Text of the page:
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The Forest of Dean by H. G. Nicholls

And the vast heaps of cinders which they find


wood, fit for being converted

into charcoal, as used at the iron furnaces, and 11,335 tons of ship timber suitable for the navy. They add, however, that "cabins of beggarly people, with goats, sheep, and swine, began to invade the same as formerly." A fresh agreement was forthwith entered into with Sir John Winter on the part of the Crown, who thereupon surrendered his former Patent, reserving the woods called Snead and Kidnalls, and nominated Francis Finch and Robert Clayton to receive a new grant of all such trees as were not fit for shipping, together with the use and occupation of the King's iron-works, and liberty to dig for and use iron ore and cinders in the Forest. Touching the drawing up of this agreement, Mr. Pepys's 'Diary,' under date 20th June, 1662, supplies us with the following particulars:--"Up by 4 or 5 o'clock, and to the office, and there drew up the agreement between the King and Sir John Winter about the Forest of Deane; and having done it, he come himself, whom I observed to be a man of fine parts; and we read it, and both liked it well. That done, I turned to the Forest of Deane, in Speede's Mapps, and there he shewed me how it lies; and the Lea-bayly with the great charge of carrying it to Lydney, and many other things worth knowing." They evidently enjoyed each other's society, for in the month of August next following they again met at "the Mitre," in Fenchurch Street, "to a venison pasty," whither Mr. Pepys was brought "in Sir John Winter's coach, where I found him" (he records)
"a very worthy man, and good discourse, most of which was concerning the Forest of Deane, and the timber there, and iron workes with their great antiquity, and the vast heaps of cinders which they find, and are now of great value, being necessary for the making of iron at this day; and without which they cannot work." Evelyn's Diary of 5th November, 1662, also points to the same topic:--"The Council of the Royal Society met to amend the Statutes, &c., dined together; afterwards meeting at Gresham College, where was a discourse suggested by me, concerning planting his Majesty's Forest of Dean with oake, now so much exhausted of ye choicest ship-timber in the world."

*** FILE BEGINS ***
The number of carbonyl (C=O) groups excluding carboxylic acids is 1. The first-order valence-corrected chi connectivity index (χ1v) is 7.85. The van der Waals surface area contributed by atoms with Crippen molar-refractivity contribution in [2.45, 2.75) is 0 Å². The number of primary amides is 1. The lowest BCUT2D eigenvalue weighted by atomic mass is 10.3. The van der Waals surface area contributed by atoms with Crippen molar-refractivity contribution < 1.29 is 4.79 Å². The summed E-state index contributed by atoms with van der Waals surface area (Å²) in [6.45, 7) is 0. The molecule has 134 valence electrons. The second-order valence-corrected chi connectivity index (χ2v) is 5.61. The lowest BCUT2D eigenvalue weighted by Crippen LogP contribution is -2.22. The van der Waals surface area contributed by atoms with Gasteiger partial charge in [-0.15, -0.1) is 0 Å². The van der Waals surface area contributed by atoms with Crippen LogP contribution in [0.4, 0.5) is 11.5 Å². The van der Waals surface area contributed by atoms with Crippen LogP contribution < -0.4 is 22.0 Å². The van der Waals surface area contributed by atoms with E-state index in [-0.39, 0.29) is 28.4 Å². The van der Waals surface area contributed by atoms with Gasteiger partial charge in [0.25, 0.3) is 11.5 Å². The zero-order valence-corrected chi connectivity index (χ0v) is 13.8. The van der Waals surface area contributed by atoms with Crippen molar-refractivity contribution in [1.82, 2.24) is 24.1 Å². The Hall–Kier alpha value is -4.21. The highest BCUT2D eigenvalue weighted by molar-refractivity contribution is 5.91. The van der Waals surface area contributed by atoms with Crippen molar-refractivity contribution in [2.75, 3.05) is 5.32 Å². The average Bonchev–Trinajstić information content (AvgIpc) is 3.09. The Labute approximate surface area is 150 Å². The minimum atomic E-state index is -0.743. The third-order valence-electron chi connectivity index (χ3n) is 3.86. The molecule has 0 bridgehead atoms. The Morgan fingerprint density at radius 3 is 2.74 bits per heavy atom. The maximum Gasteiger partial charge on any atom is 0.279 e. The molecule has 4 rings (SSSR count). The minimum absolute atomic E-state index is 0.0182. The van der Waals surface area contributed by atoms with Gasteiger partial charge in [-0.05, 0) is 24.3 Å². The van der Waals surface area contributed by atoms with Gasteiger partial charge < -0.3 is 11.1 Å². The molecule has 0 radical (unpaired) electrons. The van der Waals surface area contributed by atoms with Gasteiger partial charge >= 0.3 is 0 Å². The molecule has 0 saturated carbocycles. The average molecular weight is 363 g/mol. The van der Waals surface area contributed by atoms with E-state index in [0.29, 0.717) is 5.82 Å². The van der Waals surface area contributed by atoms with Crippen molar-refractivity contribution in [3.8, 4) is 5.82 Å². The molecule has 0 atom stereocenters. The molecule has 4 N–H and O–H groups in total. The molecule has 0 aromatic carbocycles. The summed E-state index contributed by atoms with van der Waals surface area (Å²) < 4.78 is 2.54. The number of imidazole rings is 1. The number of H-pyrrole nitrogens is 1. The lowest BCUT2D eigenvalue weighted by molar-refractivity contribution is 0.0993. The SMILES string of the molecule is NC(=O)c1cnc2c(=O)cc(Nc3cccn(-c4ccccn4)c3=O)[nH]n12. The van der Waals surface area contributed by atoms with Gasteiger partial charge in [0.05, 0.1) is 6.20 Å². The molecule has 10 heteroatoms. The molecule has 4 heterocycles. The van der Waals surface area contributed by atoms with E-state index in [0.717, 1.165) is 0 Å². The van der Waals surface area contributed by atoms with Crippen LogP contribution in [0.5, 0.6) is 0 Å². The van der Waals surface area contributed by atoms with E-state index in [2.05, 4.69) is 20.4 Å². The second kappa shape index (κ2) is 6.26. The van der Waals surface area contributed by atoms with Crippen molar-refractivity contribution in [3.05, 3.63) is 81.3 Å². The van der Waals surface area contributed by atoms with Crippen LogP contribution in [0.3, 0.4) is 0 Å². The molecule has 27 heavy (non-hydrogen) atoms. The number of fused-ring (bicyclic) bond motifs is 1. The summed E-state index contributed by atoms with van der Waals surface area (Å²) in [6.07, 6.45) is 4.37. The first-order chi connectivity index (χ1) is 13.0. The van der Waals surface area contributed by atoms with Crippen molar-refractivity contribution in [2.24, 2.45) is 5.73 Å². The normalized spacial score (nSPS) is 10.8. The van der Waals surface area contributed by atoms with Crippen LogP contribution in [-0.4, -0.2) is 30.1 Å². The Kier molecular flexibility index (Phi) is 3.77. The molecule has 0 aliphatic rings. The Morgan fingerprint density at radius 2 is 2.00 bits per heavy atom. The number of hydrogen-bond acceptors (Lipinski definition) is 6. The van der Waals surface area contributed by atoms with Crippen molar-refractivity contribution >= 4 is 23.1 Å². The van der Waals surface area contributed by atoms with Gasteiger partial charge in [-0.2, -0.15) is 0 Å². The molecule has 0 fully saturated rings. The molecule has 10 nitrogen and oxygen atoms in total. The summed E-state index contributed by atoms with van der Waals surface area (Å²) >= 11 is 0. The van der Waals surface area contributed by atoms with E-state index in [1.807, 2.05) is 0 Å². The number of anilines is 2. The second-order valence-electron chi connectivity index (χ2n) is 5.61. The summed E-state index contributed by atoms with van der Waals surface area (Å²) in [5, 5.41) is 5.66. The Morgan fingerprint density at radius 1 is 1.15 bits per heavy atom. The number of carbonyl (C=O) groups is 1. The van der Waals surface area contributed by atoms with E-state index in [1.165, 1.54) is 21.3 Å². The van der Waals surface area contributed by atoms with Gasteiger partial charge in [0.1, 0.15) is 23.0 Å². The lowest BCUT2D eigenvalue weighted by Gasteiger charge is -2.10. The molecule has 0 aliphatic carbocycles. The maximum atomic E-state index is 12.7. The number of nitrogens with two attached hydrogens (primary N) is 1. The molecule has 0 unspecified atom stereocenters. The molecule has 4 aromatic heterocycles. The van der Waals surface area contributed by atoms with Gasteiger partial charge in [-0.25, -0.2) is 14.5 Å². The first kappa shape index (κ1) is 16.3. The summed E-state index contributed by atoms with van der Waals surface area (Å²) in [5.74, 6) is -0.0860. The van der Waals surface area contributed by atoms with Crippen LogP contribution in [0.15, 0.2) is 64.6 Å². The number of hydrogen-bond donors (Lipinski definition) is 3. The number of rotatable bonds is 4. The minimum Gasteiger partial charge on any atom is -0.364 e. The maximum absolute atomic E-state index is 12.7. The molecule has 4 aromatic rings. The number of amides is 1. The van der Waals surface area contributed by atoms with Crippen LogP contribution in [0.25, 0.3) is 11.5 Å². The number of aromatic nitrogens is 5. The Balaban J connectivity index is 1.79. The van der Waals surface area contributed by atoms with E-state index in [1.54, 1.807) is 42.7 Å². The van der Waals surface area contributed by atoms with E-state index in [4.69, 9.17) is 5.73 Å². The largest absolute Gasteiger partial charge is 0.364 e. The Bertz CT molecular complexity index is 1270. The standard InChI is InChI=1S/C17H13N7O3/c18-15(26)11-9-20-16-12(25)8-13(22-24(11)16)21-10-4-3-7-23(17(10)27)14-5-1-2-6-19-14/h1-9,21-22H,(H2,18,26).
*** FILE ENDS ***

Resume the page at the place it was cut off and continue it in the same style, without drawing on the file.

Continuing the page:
Sir John Winter lost no time in acting upon the privileges conferred on him by the late agreement; but just as on the former occasion, it gave extreme dissatisfaction to the neighbourhood, whose complaints reached the House of Commons, and forthwith a committee was appointed to investigate the whole matter; from which committee Sir Charles Harbord reported to the House, "that Sir John Winter had 500 cutters of wood employed in Dean Forest, and that all the timber would be destroyed if care should not be speedily taken to prevent it." The report of the committee was accompanied by certain propositions, which manifest a public spirit highly creditable to the neighbourhood, although "the great difficulty" is noticed "with which the many freeholders that had right of common and other privileges were prevailed with to submit the same to the Crown for enclosing the said Forest." These propositions were made the basis of the ensuing Act, and I insert them without abridgment. They are headed:--


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